Sixers believer: You've lost the plot. From Harden's debut until the end of last season, the Sixers were fifth in halfcourt offense and eighth in halfcourt defense, per Cleaning The Glass, but they didn't force a ton of turnovers, almost never grabbed offensive rebounds and were horrendous in transition on both ends. They're going to be better this season in every single one of those areas. They're faster, tougher, deeper, more athletic and more versatile. I've been screaming that they need a viable smalball big for the last five years, so I might cry when I finally see Tucker at the 5. What more did you want Morey to do? 

Sixers skeptic: Well, I kind of hoped Harris and Thybulle would be elsewhere by now. Morey has a 2029 first-rounder to trade, and -- I know this is blasphemous to some people -- if I were in his shoes, I'd have moved Maxey if I could have gotten a star wing in return. When the Kevin Durant rumors were going around, for example, I was very much in favor of doing whatever it took to get him. But I get your point. Everything Morey did was perfectly logical, and the team will likely be a bit better on both ends with a full season of Harden and an improved supporting cast. I just don't think this story is going to end differently this time. 

Sixers believer: This is the frustrating thing about discussing this team. I can go on and on about how Harden and Embiid are only going to get better together, Maxey is on the verge of stardom, Harris has embraced his role and the rest of the roster makes way more sense, but that's never enough for the people who are convinced that the Sixers are going to get to the playoffs, then remember that they're the Sixers and immediately Sixers themselves into another strange, sad, Sixers-y shellacking. Any other team with an MVP-caliber center, one of the best playmakers in NBA history and this kind of talent around them would be seen as a legitimate title contender, not some kind of ticking time bomb.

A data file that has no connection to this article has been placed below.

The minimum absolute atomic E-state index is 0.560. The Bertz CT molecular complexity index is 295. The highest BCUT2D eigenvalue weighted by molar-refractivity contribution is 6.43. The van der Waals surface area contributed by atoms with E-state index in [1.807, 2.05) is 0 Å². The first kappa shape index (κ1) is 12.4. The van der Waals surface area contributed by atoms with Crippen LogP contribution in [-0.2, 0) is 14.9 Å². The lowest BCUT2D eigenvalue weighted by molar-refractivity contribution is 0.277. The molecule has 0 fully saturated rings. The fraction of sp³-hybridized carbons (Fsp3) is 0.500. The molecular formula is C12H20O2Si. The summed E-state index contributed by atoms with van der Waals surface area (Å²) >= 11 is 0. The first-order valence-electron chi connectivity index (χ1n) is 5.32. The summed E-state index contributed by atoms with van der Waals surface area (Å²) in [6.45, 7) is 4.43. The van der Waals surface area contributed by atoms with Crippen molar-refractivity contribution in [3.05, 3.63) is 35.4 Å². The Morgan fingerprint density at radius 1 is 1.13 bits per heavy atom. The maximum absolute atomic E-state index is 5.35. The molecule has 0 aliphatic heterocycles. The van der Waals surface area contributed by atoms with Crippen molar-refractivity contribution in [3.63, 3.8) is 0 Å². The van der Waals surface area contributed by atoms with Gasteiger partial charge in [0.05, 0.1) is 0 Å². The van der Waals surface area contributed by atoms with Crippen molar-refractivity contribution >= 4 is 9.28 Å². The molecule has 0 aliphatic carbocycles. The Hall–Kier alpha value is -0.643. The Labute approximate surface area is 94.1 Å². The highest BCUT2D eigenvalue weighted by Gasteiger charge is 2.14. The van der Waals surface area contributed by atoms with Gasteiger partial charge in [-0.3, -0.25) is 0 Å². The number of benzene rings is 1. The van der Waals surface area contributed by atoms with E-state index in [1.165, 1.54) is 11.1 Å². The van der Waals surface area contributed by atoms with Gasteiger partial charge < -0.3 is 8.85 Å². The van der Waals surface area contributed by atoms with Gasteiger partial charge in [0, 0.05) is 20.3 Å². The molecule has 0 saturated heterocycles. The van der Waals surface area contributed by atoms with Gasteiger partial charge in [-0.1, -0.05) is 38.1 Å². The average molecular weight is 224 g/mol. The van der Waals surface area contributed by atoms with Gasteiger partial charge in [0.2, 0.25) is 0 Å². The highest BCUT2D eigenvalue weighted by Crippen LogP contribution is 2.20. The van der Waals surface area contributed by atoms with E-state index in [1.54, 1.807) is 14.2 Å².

Sixers skeptic: While the Sixers could totally have a meltdown again, my concerns are not about their inherent Sixers-ness. The Celtics, Clippers, Warriors and Bucks can all play lineups that are flat-out better suited to playoff-style basketball than Philly's starting five. If the Nets and Nuggets stay healthy, then I like their title chances better than the Sixers', too. I'm curious to see what Morey does at the deadline, though, and I'm not trying to say that Harden's definitely cooked or anything. There's nothing wrong with being a fringe contender. 

The curiosity: Trevelin Queen

There's another new guy with Rockets ties: 6-foot-6 wing Trevelin Queen, the 2021-22 G League MVP. 

Queen only made 34.2 percent of his 3s last season, but he attempted a ton, some of them off the dribble and contested. He's an explosive athlete with 3-and-D potential, i.e. the exact type of guy that this team has always needed and usually lacked. Worth a shot. 

One more thing

Here's something Embiid said at media day, via CBS Sports' Michael Kaskey-Blomain: "Our focus is on defense. We aim to be the best defensive team in the league. That's going to take all of us. I got to get back to not waiting until the fourth [quarter] to be that guy."

Look at that accountability! As amazing as Embiid was offensively last season, too often his defensive effort wasn't there early in games. With less of an offensive burden and better defenders around him, he finds himself in a healthier environment this season. If that translates to the Sixers having the league's best defense, remember his quote.